Nearly nine million people — more than 2.7million of them living in the Muslim countries — become sick with tuberculosis each year, and nearly amillion and a half of these people die from the disease. Some 600,000 of those deaths occur in these countries, which represent almost 30 percent of global tuberculosis infections. Five Muslim countries — Afghanistan, Pakistan, Nigeria, Indonesia, and Bangladesh — are among the 22 nations classified by the World Health Organization as having the highest burden of tuberculosis.
On the eve of World Tuberculosis Day in 2009, 1.8 million youth from all over Afghanistan marched to express solidarity for tuberculosis patients and their families. This was the most successful contribution by a country in the Eastern Mediterranean region, and only one of the various events the Afghan Ministry of Public Health has been introducing as part of its educational program to raise awareness of tuberculosis in the country.
Tuberculosis has been threatening Afghanistan for decades. As the second highest tuberculosis- burdened country in the Eastern Mediterranean region, Afghanistan is also one of the 22 countries with the highest rates of tuberculosis in the world. Too many people die every year from this curable disease, yet tuberculosis is often treated as a taboo. At theMinistry of Public Health, we are convinced that education is crucial in stopping the spread of this silent killer.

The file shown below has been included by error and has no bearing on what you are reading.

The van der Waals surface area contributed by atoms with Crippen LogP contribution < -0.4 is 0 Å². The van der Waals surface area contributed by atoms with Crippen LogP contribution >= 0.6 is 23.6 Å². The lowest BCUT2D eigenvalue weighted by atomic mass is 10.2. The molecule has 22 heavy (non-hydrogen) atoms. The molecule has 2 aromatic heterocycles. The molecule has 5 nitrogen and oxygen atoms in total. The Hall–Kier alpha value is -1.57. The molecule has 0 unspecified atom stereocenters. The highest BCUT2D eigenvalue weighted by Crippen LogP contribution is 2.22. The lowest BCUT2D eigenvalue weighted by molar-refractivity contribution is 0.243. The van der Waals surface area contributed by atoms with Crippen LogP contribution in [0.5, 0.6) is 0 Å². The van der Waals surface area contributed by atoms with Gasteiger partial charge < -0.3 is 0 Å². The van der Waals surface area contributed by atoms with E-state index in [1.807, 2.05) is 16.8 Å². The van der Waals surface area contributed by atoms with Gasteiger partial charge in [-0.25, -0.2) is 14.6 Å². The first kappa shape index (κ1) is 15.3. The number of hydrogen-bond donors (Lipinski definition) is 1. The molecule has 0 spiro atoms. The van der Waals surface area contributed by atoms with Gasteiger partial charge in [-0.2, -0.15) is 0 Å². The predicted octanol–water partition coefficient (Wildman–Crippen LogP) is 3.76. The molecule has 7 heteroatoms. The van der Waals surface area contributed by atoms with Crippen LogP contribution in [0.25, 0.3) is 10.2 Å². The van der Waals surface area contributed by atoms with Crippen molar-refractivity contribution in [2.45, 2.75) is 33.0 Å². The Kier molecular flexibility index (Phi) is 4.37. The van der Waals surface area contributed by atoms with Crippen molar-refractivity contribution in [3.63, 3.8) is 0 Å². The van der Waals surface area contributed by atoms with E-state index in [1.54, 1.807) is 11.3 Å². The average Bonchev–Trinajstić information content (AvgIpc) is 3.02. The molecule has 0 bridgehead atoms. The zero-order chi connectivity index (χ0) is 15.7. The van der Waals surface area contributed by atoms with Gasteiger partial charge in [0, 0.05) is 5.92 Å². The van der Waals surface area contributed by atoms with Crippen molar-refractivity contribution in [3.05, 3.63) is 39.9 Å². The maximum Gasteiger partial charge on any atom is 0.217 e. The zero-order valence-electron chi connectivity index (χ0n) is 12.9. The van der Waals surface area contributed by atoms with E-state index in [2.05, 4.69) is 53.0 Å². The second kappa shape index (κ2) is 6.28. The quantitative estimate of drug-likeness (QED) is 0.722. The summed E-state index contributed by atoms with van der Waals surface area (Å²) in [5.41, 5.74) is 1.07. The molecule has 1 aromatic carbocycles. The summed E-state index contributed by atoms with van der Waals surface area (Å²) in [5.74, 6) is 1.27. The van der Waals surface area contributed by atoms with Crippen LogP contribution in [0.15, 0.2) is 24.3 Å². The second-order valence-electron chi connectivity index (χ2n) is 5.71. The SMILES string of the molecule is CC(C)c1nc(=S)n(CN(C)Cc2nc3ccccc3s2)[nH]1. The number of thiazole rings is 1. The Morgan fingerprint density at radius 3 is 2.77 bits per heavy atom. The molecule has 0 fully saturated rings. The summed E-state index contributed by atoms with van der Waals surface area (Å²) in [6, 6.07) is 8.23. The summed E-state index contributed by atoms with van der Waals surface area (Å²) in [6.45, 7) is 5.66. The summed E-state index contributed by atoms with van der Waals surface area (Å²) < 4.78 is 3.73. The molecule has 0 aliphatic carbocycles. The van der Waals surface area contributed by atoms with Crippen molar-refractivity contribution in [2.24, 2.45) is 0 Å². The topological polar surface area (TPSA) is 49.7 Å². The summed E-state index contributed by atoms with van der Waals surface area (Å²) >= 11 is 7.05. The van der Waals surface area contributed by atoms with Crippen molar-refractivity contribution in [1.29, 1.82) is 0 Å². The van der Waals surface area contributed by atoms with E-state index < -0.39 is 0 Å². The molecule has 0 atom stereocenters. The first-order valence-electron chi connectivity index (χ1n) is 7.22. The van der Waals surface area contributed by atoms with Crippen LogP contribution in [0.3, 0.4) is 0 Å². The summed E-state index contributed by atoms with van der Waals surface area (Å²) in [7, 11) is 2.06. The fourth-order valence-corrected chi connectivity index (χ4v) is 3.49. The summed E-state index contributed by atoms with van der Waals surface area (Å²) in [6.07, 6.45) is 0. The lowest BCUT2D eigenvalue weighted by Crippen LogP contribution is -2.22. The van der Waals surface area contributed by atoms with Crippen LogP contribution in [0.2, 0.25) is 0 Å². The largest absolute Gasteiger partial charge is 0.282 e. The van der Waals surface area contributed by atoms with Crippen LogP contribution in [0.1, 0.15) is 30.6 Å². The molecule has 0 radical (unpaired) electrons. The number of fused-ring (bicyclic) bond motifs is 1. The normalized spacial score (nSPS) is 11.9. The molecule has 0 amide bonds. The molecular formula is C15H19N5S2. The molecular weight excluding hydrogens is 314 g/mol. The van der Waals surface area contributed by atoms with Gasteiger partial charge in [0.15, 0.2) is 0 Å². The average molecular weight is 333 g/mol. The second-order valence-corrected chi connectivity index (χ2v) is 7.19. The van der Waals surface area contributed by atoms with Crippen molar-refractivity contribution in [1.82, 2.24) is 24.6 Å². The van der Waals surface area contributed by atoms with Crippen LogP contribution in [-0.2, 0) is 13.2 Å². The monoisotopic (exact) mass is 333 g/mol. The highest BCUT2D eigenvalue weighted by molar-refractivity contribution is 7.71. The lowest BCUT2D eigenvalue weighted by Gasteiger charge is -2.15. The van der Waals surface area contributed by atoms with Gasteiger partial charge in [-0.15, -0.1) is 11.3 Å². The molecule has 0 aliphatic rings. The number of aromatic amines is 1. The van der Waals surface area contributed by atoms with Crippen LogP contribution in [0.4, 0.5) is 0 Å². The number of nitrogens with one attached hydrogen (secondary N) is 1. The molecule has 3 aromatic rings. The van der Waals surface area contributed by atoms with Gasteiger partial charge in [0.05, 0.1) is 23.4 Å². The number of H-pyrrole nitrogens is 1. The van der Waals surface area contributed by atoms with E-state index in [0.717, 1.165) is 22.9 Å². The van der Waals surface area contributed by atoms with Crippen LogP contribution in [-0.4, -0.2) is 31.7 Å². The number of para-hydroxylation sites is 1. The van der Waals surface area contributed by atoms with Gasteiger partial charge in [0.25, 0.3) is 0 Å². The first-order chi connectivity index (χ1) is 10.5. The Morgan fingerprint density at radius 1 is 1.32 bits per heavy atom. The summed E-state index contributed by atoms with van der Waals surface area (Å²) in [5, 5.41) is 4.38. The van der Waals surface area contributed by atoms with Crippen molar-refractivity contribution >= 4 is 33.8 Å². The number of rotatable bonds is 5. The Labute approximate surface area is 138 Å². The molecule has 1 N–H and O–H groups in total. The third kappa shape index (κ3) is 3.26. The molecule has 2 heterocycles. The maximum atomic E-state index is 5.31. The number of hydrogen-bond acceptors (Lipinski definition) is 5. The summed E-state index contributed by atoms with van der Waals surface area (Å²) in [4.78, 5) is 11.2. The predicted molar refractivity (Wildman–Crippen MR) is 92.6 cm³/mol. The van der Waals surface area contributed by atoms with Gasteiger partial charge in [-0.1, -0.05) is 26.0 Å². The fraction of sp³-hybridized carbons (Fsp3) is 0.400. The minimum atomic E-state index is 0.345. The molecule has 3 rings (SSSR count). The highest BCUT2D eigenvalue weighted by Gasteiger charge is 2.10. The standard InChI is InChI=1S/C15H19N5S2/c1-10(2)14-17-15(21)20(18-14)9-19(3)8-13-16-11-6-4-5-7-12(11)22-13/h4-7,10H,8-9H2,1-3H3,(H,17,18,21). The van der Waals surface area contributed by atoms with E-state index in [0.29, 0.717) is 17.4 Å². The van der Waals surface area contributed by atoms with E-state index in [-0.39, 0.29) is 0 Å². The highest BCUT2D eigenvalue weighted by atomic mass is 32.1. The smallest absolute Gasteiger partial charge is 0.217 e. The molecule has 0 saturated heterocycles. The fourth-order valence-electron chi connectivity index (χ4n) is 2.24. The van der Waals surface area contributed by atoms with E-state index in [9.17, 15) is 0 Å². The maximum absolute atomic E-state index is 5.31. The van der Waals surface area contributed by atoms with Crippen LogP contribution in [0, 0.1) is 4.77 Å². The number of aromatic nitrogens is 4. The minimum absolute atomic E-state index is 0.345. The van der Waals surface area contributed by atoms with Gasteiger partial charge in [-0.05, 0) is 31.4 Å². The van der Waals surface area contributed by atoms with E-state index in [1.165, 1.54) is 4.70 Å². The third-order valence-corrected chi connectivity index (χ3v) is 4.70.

In March of 2010, the united States Congress passed the Patient Protection and Affordable Care Act (PPACA), which was signed into law by President Barack Obama. This historic legislation addressed some of the most pressing health care issues of our time. However, we still face many challenges providing health care to our nation's underserved populations. One of these challenges is our high level of tuberculosis (TB) infection, and the racial, ethnic, and economic disparities in the TB infection rates.
Tuberculosis is a disease of poverty affecting vulnerable groups and killing almost 4,000 people every day. Despite its prevalence, many people are unaware of the causes and risks. The disease is transmitted by the spread of germs from person- to-person through the air. The most common signs of the disease are coughing and chest pain, but symptoms can vary greatly if TB spreads from the lungs to other organs. The disease causes 1.4 million deaths per year worldwide. TB is the world's greatest killer of persons with HIV/AIDS.